So yeah, I do agree that Plug-n-Play is the future, but it doesn't have the power of the normal frameworks or libraries. From a development perspective, you always want to move closer to natives.

Offline gimbal

JGO Knight


Medals: 25



« Reply #25 - Posted 2013-12-10 11:45:00 »

I've been impressed by at least one person who is using Game Maker. But there are other ways to impress than just to have coding skills Wink

Most definitely! If you'd ever have the chance to taste my cooking, you'd be very impressed! Wink
Offline Varkas
« Reply #26 - Posted 2013-12-10 11:58:43 »

I was thinking about game design, but cooking will definitely work too Grin

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Offline gouessej
« Reply #27 - Posted 2013-12-10 13:15:14 »

From a development perspective, you always want to move closer to natives.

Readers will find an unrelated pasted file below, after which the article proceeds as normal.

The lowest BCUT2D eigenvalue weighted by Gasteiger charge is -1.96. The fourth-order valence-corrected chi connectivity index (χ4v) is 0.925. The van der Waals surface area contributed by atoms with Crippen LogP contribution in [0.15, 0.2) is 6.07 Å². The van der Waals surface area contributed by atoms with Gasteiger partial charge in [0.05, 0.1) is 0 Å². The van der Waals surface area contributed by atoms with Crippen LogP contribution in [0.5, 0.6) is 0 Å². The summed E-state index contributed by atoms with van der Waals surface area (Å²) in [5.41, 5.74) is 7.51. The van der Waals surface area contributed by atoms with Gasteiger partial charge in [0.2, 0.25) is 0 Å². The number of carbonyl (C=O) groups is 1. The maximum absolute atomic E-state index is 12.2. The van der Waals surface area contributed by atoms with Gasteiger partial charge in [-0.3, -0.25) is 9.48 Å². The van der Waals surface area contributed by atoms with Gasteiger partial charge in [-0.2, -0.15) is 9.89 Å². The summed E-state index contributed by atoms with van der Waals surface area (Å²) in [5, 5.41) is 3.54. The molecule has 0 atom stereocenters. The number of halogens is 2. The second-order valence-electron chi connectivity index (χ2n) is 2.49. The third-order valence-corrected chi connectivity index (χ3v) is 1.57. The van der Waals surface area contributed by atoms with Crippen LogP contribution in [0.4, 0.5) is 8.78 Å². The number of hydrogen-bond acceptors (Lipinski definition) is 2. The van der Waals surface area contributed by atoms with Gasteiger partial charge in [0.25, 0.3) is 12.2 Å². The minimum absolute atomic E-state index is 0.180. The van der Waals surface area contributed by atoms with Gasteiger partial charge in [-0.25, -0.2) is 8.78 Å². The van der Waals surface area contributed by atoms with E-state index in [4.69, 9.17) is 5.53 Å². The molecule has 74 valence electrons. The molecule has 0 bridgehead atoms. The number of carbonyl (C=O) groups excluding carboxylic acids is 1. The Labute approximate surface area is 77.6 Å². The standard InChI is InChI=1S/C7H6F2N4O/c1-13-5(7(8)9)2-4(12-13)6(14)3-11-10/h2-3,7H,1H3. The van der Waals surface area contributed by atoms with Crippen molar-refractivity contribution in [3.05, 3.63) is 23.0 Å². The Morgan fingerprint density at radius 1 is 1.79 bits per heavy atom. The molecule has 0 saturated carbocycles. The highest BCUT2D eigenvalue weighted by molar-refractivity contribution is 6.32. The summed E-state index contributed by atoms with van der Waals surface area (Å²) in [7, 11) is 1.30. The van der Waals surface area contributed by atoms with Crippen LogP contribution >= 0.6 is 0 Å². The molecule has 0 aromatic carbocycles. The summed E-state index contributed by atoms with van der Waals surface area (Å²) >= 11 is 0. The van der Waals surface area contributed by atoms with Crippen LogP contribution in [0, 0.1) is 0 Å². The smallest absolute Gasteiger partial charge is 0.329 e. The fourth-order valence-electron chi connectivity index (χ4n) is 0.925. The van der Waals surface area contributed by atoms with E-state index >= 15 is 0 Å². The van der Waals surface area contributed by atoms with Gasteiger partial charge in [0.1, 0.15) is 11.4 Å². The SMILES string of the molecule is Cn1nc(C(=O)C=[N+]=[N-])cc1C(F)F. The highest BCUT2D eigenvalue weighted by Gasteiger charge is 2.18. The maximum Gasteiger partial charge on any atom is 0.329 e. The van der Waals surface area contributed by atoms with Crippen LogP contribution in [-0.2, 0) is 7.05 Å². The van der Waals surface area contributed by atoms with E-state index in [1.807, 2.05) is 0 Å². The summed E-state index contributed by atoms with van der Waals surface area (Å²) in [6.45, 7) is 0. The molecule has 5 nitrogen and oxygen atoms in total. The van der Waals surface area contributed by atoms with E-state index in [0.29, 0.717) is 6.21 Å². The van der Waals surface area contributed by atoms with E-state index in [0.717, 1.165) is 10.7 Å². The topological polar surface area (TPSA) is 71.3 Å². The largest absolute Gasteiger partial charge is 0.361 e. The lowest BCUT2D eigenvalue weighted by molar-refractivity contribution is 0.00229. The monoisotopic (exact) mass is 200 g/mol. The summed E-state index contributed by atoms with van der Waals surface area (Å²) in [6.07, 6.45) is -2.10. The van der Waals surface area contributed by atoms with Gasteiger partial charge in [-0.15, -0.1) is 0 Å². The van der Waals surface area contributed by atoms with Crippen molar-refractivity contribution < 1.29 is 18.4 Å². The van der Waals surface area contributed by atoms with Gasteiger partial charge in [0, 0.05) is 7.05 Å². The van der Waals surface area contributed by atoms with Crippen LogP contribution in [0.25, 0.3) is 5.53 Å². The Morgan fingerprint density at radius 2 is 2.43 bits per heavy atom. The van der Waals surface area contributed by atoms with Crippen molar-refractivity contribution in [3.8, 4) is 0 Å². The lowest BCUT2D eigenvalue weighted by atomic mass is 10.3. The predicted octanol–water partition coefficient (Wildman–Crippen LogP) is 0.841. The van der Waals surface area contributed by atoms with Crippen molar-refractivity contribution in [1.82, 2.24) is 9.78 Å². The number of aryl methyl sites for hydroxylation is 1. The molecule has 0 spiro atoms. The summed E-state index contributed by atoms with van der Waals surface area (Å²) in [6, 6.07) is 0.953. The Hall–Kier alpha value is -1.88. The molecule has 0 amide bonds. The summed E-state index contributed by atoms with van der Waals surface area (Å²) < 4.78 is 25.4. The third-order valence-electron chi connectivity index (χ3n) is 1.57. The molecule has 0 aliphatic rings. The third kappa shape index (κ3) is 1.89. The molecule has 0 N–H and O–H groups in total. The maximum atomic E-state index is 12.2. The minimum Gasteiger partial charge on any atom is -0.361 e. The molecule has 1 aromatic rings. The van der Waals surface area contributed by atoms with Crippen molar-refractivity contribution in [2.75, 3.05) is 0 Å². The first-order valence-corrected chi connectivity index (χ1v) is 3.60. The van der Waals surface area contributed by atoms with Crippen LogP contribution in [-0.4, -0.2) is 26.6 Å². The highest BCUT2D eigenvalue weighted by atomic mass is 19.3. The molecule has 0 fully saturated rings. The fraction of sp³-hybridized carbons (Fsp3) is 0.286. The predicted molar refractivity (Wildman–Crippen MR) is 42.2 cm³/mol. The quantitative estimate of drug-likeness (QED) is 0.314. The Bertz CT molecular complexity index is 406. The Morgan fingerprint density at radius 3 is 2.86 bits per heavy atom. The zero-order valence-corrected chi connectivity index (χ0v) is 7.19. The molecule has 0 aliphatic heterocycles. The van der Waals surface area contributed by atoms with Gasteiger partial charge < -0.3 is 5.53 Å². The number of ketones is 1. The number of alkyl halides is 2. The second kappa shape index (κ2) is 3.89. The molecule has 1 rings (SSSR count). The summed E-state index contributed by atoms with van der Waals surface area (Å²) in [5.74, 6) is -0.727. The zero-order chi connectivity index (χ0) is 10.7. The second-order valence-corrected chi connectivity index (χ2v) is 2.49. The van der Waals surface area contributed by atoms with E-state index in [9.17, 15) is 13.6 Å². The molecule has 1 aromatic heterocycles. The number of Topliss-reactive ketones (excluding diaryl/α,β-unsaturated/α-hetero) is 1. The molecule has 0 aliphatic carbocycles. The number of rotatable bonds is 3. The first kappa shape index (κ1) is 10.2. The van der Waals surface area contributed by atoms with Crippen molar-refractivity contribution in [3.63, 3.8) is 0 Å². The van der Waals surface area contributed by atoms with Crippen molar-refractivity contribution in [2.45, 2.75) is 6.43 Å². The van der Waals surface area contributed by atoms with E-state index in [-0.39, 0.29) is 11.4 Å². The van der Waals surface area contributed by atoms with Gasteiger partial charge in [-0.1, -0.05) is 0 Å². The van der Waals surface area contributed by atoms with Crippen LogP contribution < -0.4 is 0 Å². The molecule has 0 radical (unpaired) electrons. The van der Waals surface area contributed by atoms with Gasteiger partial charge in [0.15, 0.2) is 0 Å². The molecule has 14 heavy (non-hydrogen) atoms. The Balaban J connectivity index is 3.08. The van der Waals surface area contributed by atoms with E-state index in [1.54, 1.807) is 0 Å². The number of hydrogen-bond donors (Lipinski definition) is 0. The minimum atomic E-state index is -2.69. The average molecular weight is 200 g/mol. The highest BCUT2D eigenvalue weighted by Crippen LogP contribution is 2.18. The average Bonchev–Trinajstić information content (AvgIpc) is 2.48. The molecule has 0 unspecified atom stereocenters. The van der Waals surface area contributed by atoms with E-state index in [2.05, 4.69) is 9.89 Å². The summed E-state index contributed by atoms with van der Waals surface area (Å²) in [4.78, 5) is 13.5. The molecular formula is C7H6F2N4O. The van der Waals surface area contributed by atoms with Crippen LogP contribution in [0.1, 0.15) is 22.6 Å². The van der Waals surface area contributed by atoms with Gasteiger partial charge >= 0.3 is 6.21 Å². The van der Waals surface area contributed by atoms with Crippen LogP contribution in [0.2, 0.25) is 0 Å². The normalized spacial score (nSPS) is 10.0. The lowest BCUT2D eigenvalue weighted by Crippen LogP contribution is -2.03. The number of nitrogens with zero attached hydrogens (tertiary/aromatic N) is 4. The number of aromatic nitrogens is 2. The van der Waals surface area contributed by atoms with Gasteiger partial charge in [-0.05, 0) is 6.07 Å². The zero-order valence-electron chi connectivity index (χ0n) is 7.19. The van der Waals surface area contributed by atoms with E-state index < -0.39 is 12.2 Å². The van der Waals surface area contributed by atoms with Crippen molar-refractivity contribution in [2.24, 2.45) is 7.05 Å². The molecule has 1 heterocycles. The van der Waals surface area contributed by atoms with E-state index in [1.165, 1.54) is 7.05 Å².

Some developers don't want to move closer to natives. Just have a look at Ardor3D and JMonkeyEngine forums, some developers contribute, some others just behave like "customers" of these APIs, they don't want to understand what happens underneath, they just want to make their things work.

Offline gimbal

JGO Knight


Medals: 25



« Reply #28 - Posted 2013-12-10 16:43:30 »

I have always had some respect for developers that decide to not want to know how the innards tick and have some form of success in getting things done having that lack of a foundation. I for one can only be productive if I work from the ground up; I couldn't do graphics programming using higher level frameworks or game engines if I wouldn't learn OpenGL or Direct3D and the theory behind them first, I'd just have too many blanks preventing me from understanding the whole but I guess other people are quite capable of bridging those gaps themselves.

Similarly, I wouldn't be so productive with Java or any other programming platform if I didn't learn first how computers and operating systems work internally because I'd be too inclined to work against the underlying platform than with it, but other people are.
Offline Ghidra

Senior Newbie


Medals: 3



« Reply #29 - Posted 2014-01-05 09:14:42 »

I have always had some respect for developers that decide to not want to know how the innards tick and have some form of success in getting things done having that lack of a foundation.